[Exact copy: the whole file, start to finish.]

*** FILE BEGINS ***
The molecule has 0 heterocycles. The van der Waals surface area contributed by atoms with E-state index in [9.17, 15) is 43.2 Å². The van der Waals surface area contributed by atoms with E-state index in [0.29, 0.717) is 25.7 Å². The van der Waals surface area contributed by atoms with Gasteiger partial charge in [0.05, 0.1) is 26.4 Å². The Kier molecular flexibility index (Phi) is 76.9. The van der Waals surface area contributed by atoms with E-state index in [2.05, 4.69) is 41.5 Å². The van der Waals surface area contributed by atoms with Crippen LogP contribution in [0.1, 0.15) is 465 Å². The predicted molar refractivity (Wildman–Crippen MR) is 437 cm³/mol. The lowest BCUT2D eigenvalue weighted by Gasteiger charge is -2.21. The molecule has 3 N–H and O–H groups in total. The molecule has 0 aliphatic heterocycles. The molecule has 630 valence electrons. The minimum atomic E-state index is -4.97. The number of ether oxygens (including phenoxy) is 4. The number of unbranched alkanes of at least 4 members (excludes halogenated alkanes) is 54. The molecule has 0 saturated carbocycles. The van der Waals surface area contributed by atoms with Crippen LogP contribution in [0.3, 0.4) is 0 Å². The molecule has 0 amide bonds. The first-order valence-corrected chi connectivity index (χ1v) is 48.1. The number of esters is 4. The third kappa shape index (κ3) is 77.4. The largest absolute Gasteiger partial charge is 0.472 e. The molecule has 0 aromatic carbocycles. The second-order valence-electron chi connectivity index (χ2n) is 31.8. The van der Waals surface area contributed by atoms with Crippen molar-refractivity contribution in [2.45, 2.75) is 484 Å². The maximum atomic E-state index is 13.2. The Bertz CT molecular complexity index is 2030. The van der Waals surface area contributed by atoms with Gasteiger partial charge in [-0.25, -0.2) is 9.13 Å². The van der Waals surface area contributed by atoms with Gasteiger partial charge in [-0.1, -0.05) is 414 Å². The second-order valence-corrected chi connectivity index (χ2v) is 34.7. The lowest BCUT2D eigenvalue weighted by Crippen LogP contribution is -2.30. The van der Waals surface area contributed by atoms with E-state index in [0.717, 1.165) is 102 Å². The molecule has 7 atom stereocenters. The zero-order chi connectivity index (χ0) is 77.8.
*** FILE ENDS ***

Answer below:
The molecule has 0 heterocycles. The van der Waals surface area contributed by atoms with E-state index in [9.17, 15) is 43.2 Å². The van der Waals surface area contributed by atoms with E-state index in [0.29, 0.717) is 25.7 Å². The van der Waals surface area contributed by atoms with Gasteiger partial charge in [0.05, 0.1) is 26.4 Å². The Kier molecular flexibility index (Phi) is 76.9. The van der Waals surface area contributed by atoms with E-state index in [2.05, 4.69) is 41.5 Å². The van der Waals surface area contributed by atoms with Crippen LogP contribution in [0.1, 0.15) is 465 Å². The predicted molar refractivity (Wildman–Crippen MR) is 437 cm³/mol. The lowest BCUT2D eigenvalue weighted by Gasteiger charge is -2.21. The molecule has 3 N–H and O–H groups in total. The molecule has 0 aliphatic heterocycles. The molecule has 630 valence electrons. The minimum atomic E-state index is -4.97. The number of ether oxygens (including phenoxy) is 4. The number of unbranched alkanes of at least 4 members (excludes halogenated alkanes) is 54. The molecule has 0 saturated carbocycles. The van der Waals surface area contributed by atoms with Crippen LogP contribution in [0.3, 0.4) is 0 Å². The molecule has 0 amide bonds. The first-order valence-corrected chi connectivity index (χ1v) is 48.1. The number of esters is 4. The third kappa shape index (κ3) is 77.4. The largest absolute Gasteiger partial charge is 0.472 e. The molecule has 0 aromatic carbocycles. The second-order valence-electron chi connectivity index (χ2n) is 31.8. The van der Waals surface area contributed by atoms with Crippen molar-refractivity contribution in [2.45, 2.75) is 484 Å². The maximum atomic E-state index is 13.2. The Bertz CT molecular complexity index is 2030. The van der Waals surface area contributed by atoms with Gasteiger partial charge in [-0.25, -0.2) is 9.13 Å². The van der Waals surface area contributed by atoms with Gasteiger partial charge in [-0.1, -0.05) is 414 Å². The second-order valence-corrected chi connectivity index (χ2v) is 34.7. The lowest BCUT2D eigenvalue weighted by Crippen LogP contribution is -2.30. The van der Waals surface area contributed by atoms with E-state index in [0.717, 1.165) is 102 Å². The molecule has 7 atom stereocenters. The zero-order chi connectivity index (χ0) is 77.8.